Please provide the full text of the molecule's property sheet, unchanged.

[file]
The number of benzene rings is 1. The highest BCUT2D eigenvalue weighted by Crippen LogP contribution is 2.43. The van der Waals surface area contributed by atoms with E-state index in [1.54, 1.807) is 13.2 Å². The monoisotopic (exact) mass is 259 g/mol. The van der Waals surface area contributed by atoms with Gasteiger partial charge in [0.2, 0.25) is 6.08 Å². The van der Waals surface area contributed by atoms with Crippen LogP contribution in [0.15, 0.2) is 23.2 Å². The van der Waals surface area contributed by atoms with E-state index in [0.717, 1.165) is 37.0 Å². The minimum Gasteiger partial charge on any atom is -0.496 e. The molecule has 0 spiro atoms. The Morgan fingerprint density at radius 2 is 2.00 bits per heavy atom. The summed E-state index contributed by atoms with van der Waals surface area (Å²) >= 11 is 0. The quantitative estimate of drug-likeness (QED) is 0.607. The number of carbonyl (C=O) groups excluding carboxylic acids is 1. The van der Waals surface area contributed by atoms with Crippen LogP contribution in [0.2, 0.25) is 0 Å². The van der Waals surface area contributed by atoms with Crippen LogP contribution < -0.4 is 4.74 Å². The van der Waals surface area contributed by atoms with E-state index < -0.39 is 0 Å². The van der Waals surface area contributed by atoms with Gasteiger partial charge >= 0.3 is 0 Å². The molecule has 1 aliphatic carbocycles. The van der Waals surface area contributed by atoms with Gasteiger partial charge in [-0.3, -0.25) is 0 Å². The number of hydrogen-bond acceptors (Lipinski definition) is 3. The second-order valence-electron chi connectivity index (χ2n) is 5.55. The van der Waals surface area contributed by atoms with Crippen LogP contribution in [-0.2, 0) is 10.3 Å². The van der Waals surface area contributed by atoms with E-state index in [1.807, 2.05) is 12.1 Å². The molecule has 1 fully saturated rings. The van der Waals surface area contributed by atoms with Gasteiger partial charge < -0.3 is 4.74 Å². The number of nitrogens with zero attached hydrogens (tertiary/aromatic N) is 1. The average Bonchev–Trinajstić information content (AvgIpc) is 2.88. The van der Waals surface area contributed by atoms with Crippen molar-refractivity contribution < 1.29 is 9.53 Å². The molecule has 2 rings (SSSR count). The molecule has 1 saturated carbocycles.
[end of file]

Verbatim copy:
The number of benzene rings is 1. The highest BCUT2D eigenvalue weighted by Crippen LogP contribution is 2.43. The van der Waals surface area contributed by atoms with E-state index in [1.54, 1.807) is 13.2 Å². The monoisotopic (exact) mass is 259 g/mol. The van der Waals surface area contributed by atoms with Gasteiger partial charge in [0.2, 0.25) is 6.08 Å². The van der Waals surface area contributed by atoms with Crippen LogP contribution in [0.15, 0.2) is 23.2 Å². The van der Waals surface area contributed by atoms with E-state index in [0.717, 1.165) is 37.0 Å². The minimum Gasteiger partial charge on any atom is -0.496 e. The molecule has 0 spiro atoms. The Morgan fingerprint density at radius 2 is 2.00 bits per heavy atom. The summed E-state index contributed by atoms with van der Waals surface area (Å²) >= 11 is 0. The quantitative estimate of drug-likeness (QED) is 0.607. The number of carbonyl (C=O) groups excluding carboxylic acids is 1. The van der Waals surface area contributed by atoms with Crippen LogP contribution in [0.2, 0.25) is 0 Å². The van der Waals surface area contributed by atoms with Crippen LogP contribution < -0.4 is 4.74 Å². The van der Waals surface area contributed by atoms with E-state index < -0.39 is 0 Å². The van der Waals surface area contributed by atoms with Gasteiger partial charge >= 0.3 is 0 Å². The molecule has 1 aliphatic carbocycles. The van der Waals surface area contributed by atoms with Gasteiger partial charge in [-0.3, -0.25) is 0 Å². The number of hydrogen-bond acceptors (Lipinski definition) is 3. The second-order valence-electron chi connectivity index (χ2n) is 5.55. The van der Waals surface area contributed by atoms with Crippen LogP contribution in [-0.2, 0) is 10.3 Å². The van der Waals surface area contributed by atoms with E-state index in [1.807, 2.05) is 12.1 Å². The molecule has 1 fully saturated rings. The van der Waals surface area contributed by atoms with Gasteiger partial charge < -0.3 is 4.74 Å². The number of nitrogens with zero attached hydrogens (tertiary/aromatic N) is 1. The average Bonchev–Trinajstić information content (AvgIpc) is 2.88. The van der Waals surface area contributed by atoms with Crippen molar-refractivity contribution < 1.29 is 9.53 Å². The molecule has 2 rings (SSSR count). The molecule has 1 saturated carbocycles.